On April 27, 2020, the Ontario Superior Court of Justice (OSCJ) released a short decision in Watt v TD Insurance. While not a ground-breaking decision, the OSCJ confirmed that insurance companies do not receive special treatment from the courts. Insurers, like other parties to litigation, are required to pay prejudgment interest on damages awards.
Summary and analysis
In the main action between the parties, Watt v TD Insurance, 2019 ONSC 6454, the Plaintiff (Watt) succeeded in recovering damages for the destruction of his home and its contents, caused by a fire. After the judgment was rendered, TD Insurance (TD), opposed an award for prejudgment interest.
TD argued that the OSCJ should exercise its discretion under s. 130 of the Courts of Justice Actand refuse an award of prejudgment interest. TD’s position was that an award of prejudgment interest should not be given because:
- It would run contrary to the purposes of insurance in terms of indemnification; and
- Watt did not suffer a loss of money, but rather a loss of chattels, for which judgment was already given.
The OSCJ held that there was “no principled reason why a payment under an insurance policy would not attract an award of prejudgment interest.” Payments made pursuant to an insurance policy are contractual payments. Seeing as the cost or cash value of a loss is calculated at the moment of loss, a potential plaintiff should be entitled to the amount in question at that time. Since a damages award from a court is only levied later on, prejudgment interest is a method of remedying this delay.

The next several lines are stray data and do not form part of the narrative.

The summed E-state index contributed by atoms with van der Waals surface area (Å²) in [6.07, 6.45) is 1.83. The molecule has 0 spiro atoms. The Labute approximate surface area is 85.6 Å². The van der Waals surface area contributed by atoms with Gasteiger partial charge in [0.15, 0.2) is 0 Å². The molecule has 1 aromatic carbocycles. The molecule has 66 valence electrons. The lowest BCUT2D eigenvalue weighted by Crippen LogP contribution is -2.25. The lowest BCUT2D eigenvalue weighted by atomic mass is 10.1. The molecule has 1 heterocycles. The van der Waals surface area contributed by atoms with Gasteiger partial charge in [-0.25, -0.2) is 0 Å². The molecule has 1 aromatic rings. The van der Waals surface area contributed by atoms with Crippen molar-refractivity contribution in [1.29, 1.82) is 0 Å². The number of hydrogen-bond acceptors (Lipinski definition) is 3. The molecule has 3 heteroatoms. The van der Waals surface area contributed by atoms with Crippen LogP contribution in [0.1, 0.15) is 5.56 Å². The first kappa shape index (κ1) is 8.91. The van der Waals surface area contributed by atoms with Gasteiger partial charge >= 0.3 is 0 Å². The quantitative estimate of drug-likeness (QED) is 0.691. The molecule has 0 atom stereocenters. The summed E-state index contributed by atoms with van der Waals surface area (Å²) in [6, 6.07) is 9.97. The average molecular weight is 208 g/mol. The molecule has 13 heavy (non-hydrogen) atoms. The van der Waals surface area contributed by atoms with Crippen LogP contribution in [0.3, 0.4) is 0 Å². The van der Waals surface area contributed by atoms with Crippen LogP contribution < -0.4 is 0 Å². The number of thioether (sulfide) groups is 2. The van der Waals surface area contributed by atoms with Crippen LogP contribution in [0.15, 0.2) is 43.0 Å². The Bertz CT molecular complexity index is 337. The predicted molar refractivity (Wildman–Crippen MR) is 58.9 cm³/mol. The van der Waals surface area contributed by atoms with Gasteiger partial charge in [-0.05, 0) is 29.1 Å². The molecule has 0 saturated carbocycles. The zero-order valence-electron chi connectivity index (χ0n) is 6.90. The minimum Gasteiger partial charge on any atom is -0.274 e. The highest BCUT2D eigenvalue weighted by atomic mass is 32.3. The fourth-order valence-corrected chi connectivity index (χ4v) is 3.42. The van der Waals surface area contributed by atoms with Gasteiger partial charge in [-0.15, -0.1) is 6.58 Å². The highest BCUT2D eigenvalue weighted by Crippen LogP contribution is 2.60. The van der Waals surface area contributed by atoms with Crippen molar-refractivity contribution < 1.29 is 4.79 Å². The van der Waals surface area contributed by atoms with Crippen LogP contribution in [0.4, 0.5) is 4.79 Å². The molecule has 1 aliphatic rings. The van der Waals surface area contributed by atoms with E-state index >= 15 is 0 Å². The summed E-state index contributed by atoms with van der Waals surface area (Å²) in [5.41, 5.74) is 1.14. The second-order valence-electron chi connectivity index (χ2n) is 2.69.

Exempting insurers from the payment of interest would potentially incentivize delaying payment of amounts owed under a policy. This would allow an insurance company to earn interest on premiums but save money by systematically delaying payments to its insureds. Therefore, one of the primary goals of the insurance system, timely indemnification, would be greatly compromised to the benefit of insurers.
The OSCJ also stated that if insurers were meant to be exempt from paying prejudgment interest, the Insurance Actwould provide for the exemption.
In the result, the Plaintiff was awarded prejudgment interest.
 Watt v TD Insurance, 2020 ONSC 2539. https://www.canlii.org/en/on/onsc/doc/2020/2020onsc2539/2020onsc2539.html?searchUrlHash=AAAAAQAJaW5zdXJhbmNlAAAAAAE&resultIndex=13
 Watt v TD Insurance, 2019 ONSC 6454. https://www.canlii.org/en/on/onsc/doc/2019/2019onsc6454/2019onsc6454.html
 Courts of Justice Act, RSO 1990, c C.43.
 Insurance Act, RSO 1990, c I.8.